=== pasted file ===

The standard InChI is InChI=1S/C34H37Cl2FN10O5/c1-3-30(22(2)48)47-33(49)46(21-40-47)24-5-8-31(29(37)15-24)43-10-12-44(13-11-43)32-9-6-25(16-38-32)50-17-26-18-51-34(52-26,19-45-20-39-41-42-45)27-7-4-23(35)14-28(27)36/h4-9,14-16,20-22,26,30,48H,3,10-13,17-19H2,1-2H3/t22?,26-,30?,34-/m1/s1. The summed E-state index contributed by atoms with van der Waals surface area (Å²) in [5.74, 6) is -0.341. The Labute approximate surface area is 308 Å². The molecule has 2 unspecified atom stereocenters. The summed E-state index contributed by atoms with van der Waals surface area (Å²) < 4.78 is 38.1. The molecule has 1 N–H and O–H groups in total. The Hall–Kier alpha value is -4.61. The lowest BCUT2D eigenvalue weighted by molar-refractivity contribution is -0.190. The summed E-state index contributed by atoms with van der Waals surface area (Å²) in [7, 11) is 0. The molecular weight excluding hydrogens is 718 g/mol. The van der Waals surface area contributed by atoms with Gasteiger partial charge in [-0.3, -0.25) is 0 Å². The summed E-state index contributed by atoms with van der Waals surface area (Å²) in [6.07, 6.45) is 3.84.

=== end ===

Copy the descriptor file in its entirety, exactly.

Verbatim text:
The standard InChI is InChI=1S/C34H37Cl2FN10O5/c1-3-30(22(2)48)47-33(49)46(21-40-47)24-5-8-31(29(37)15-24)43-10-12-44(13-11-43)32-9-6-25(16-38-32)50-17-26-18-51-34(52-26,19-45-20-39-41-42-45)27-7-4-23(35)14-28(27)36/h4-9,14-16,20-22,26,30,48H,3,10-13,17-19H2,1-2H3/t22?,26-,30?,34-/m1/s1. The summed E-state index contributed by atoms with van der Waals surface area (Å²) in [5.74, 6) is -0.341. The Labute approximate surface area is 308 Å². The molecule has 2 unspecified atom stereocenters. The summed E-state index contributed by atoms with van der Waals surface area (Å²) < 4.78 is 38.1. The molecule has 1 N–H and O–H groups in total. The Hall–Kier alpha value is -4.61. The lowest BCUT2D eigenvalue weighted by molar-refractivity contribution is -0.190. The summed E-state index contributed by atoms with van der Waals surface area (Å²) in [7, 11) is 0. The molecular weight excluding hydrogens is 718 g/mol. The van der Waals surface area contributed by atoms with Gasteiger partial charge in [-0.3, -0.25) is 0 Å². The summed E-state index contributed by atoms with van der Waals surface area (Å²) in [6.07, 6.45) is 3.84.